Microsoft Mozilla Apple*
ANSI X9.79-1:2001 N Y N
ETSI TS 101 456 V1.2.1 (2002-04) or later version Y Y N
ETSI TS 102 042 V2.1.2 (2010-04) or later version Y Y N
ISO 21188:2006 Y Y N
WebTrust Principles and Criteria for Certification Authorities Y Y Y
WebTrust for Certification Authorities—Extended Validation Audit Criteria Y Y Y
*Actually Apple may accept more, but you have to prove equivalence.

The ANSI and ISO organisations should be familiar to most people, but what about ETSI and WebTrust?  Well ETSI is the European Telecommunications Standards Institute and WebTrust is made up of the American Institute of Certified Public Accountants (AICPA) and the Canadian Institute of Chartered Accounts (CICA).

The 2002 ETSI standard actually only applies to CAs that want to create certificates for digital signatures.
"These policy requirements are specifically aimed at qualified certificates issued to the public, and used in support of qualified electronic signatures ..." (Section 1)
As a standard it is based on:
"The present document makes use of the principles defined in IETF RFC 2527 [2] and the framework defined in ANSI X9.79 (see bibliography). The aim of the present document is to achieve best possible harmonization with the principles and requirements of those documents." (section 5.1 NOTE 2)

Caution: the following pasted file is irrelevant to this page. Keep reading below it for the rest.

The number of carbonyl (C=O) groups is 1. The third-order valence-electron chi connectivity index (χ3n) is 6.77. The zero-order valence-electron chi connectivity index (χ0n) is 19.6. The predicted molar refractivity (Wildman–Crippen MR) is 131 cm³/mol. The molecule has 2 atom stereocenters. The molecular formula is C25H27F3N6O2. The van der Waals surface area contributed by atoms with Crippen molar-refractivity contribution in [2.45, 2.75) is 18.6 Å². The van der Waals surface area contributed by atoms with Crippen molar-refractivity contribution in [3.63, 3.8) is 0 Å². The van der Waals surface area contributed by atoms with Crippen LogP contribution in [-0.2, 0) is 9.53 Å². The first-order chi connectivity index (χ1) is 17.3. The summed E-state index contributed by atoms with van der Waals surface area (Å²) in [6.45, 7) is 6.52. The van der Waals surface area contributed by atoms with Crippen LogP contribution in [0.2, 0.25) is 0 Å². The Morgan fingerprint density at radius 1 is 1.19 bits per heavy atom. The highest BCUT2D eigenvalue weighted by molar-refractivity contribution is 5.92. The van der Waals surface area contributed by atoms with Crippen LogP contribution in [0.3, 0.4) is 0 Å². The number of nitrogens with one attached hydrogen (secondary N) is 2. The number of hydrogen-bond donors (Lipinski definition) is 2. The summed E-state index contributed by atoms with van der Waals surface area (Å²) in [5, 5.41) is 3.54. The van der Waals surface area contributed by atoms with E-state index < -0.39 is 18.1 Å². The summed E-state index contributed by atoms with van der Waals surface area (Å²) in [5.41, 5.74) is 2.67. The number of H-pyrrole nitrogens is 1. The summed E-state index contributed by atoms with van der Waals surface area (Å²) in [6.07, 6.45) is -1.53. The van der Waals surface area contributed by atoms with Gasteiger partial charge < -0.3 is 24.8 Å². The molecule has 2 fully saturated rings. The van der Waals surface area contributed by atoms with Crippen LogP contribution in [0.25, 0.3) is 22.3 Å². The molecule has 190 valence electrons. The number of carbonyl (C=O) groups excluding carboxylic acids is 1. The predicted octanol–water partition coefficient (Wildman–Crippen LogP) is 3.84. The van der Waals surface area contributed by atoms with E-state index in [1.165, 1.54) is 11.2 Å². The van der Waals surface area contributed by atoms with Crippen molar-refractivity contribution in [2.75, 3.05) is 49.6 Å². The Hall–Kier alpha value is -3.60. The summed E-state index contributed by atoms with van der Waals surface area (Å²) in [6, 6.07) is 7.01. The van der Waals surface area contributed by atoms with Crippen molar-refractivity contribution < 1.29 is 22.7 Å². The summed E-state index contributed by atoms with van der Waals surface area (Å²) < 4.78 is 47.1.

The later ETSI standard (which linked above is from 2011-12) is based on the earlier 2002 ETSI and covers the full range of CA activities.  The later standard also references RFC 3647 (from 2003), which obsoleted RFC 2527 (1999).  RFC 3647 is itself based on an American Bar Association document "PKI Assessment Guidelines, v0.30, Public Draft for Comment, June 2001", which references the WebTrust standard (at the time, which was v1.0 issued in August 2000 and was a licensed document).

The version 2.0 WebTrust (AICPA/CICA) standards (linked above) were created by some folk from the big accountancy firms (Deloitte & Touche, Ernst & Young, KPMG) but declares that it is based on ISO 21188, and is consistent with ANSI and IETF (the RFCs) standards.